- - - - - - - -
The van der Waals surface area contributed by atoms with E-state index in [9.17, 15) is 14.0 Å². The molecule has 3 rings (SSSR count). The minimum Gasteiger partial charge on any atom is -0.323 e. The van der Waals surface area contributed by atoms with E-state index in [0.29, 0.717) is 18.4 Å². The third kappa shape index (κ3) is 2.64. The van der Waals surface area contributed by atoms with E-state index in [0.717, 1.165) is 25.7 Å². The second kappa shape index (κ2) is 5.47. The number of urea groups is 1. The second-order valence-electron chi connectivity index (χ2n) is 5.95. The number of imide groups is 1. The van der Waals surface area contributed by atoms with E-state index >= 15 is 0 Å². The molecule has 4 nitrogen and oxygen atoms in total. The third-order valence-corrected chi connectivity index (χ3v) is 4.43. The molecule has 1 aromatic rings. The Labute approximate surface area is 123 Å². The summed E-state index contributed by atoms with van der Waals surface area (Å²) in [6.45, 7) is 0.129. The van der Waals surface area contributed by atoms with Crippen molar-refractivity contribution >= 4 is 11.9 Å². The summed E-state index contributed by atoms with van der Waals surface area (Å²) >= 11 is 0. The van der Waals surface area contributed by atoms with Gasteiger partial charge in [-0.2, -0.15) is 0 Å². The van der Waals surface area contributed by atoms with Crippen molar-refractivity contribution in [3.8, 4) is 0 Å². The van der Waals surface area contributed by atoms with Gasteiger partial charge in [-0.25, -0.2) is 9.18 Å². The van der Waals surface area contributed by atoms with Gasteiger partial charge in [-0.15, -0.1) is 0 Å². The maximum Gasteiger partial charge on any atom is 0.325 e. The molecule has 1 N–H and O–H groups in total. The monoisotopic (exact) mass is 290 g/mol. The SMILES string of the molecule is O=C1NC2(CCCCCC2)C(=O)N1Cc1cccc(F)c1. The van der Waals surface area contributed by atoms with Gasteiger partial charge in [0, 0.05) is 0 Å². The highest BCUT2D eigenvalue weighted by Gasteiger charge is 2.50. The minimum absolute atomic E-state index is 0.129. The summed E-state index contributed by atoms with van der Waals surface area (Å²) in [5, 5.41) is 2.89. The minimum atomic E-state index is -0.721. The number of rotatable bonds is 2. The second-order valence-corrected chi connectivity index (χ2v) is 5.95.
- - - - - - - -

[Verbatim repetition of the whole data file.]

The van der Waals surface area contributed by atoms with E-state index in [9.17, 15) is 14.0 Å². The molecule has 3 rings (SSSR count). The minimum Gasteiger partial charge on any atom is -0.323 e. The van der Waals surface area contributed by atoms with E-state index in [0.29, 0.717) is 18.4 Å². The third kappa shape index (κ3) is 2.64. The van der Waals surface area contributed by atoms with E-state index in [0.717, 1.165) is 25.7 Å². The second kappa shape index (κ2) is 5.47. The number of urea groups is 1. The second-order valence-electron chi connectivity index (χ2n) is 5.95. The number of imide groups is 1. The van der Waals surface area contributed by atoms with E-state index >= 15 is 0 Å². The molecule has 4 nitrogen and oxygen atoms in total. The third-order valence-corrected chi connectivity index (χ3v) is 4.43. The molecule has 1 aromatic rings. The Labute approximate surface area is 123 Å². The summed E-state index contributed by atoms with van der Waals surface area (Å²) in [6.45, 7) is 0.129. The van der Waals surface area contributed by atoms with Crippen molar-refractivity contribution >= 4 is 11.9 Å². The summed E-state index contributed by atoms with van der Waals surface area (Å²) >= 11 is 0. The van der Waals surface area contributed by atoms with Gasteiger partial charge in [-0.2, -0.15) is 0 Å². The van der Waals surface area contributed by atoms with Crippen molar-refractivity contribution in [3.8, 4) is 0 Å². The van der Waals surface area contributed by atoms with Gasteiger partial charge in [-0.25, -0.2) is 9.18 Å². The van der Waals surface area contributed by atoms with Gasteiger partial charge in [-0.15, -0.1) is 0 Å². The maximum Gasteiger partial charge on any atom is 0.325 e. The molecule has 1 N–H and O–H groups in total. The monoisotopic (exact) mass is 290 g/mol. The SMILES string of the molecule is O=C1NC2(CCCCCC2)C(=O)N1Cc1cccc(F)c1. The van der Waals surface area contributed by atoms with Gasteiger partial charge in [0, 0.05) is 0 Å². The highest BCUT2D eigenvalue weighted by Gasteiger charge is 2.50. The minimum absolute atomic E-state index is 0.129. The summed E-state index contributed by atoms with van der Waals surface area (Å²) in [5, 5.41) is 2.89. The minimum atomic E-state index is -0.721. The number of rotatable bonds is 2. The second-order valence-corrected chi connectivity index (χ2v) is 5.95.